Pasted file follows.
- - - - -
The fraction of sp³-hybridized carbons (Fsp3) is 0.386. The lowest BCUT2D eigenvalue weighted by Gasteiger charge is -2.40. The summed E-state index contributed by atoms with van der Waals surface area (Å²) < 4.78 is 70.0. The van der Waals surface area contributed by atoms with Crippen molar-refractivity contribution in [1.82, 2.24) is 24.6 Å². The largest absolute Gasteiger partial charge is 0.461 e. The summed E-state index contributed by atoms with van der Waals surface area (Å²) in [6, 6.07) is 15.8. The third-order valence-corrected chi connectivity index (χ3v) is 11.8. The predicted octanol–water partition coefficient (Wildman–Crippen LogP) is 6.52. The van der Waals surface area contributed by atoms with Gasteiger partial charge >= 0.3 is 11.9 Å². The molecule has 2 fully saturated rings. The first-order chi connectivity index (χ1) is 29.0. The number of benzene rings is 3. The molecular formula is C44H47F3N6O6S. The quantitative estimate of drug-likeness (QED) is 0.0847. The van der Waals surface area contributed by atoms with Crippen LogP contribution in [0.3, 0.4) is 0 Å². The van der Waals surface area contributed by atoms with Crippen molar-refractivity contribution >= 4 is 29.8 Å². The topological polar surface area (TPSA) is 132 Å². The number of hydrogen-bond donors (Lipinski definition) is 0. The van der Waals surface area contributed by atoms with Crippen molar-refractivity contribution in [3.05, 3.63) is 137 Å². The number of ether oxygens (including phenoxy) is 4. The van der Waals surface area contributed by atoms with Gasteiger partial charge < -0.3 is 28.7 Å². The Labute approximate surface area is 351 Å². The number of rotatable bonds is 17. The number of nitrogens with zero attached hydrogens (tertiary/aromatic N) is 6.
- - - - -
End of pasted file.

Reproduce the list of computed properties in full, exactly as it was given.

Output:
The fraction of sp³-hybridized carbons (Fsp3) is 0.386. The lowest BCUT2D eigenvalue weighted by Gasteiger charge is -2.40. The summed E-state index contributed by atoms with van der Waals surface area (Å²) < 4.78 is 70.0. The van der Waals surface area contributed by atoms with Crippen molar-refractivity contribution in [1.82, 2.24) is 24.6 Å². The largest absolute Gasteiger partial charge is 0.461 e. The summed E-state index contributed by atoms with van der Waals surface area (Å²) in [6, 6.07) is 15.8. The third-order valence-corrected chi connectivity index (χ3v) is 11.8. The predicted octanol–water partition coefficient (Wildman–Crippen LogP) is 6.52. The van der Waals surface area contributed by atoms with Gasteiger partial charge >= 0.3 is 11.9 Å². The molecule has 2 fully saturated rings. The first-order chi connectivity index (χ1) is 29.0. The number of benzene rings is 3. The molecular formula is C44H47F3N6O6S. The quantitative estimate of drug-likeness (QED) is 0.0847. The van der Waals surface area contributed by atoms with Crippen LogP contribution in [0.3, 0.4) is 0 Å². The van der Waals surface area contributed by atoms with Crippen molar-refractivity contribution >= 4 is 29.8 Å². The topological polar surface area (TPSA) is 132 Å². The number of hydrogen-bond donors (Lipinski definition) is 0. The van der Waals surface area contributed by atoms with Crippen molar-refractivity contribution in [3.05, 3.63) is 137 Å². The number of ether oxygens (including phenoxy) is 4. The van der Waals surface area contributed by atoms with Gasteiger partial charge < -0.3 is 28.7 Å². The Labute approximate surface area is 351 Å². The number of rotatable bonds is 17. The number of nitrogens with zero attached hydrogens (tertiary/aromatic N) is 6.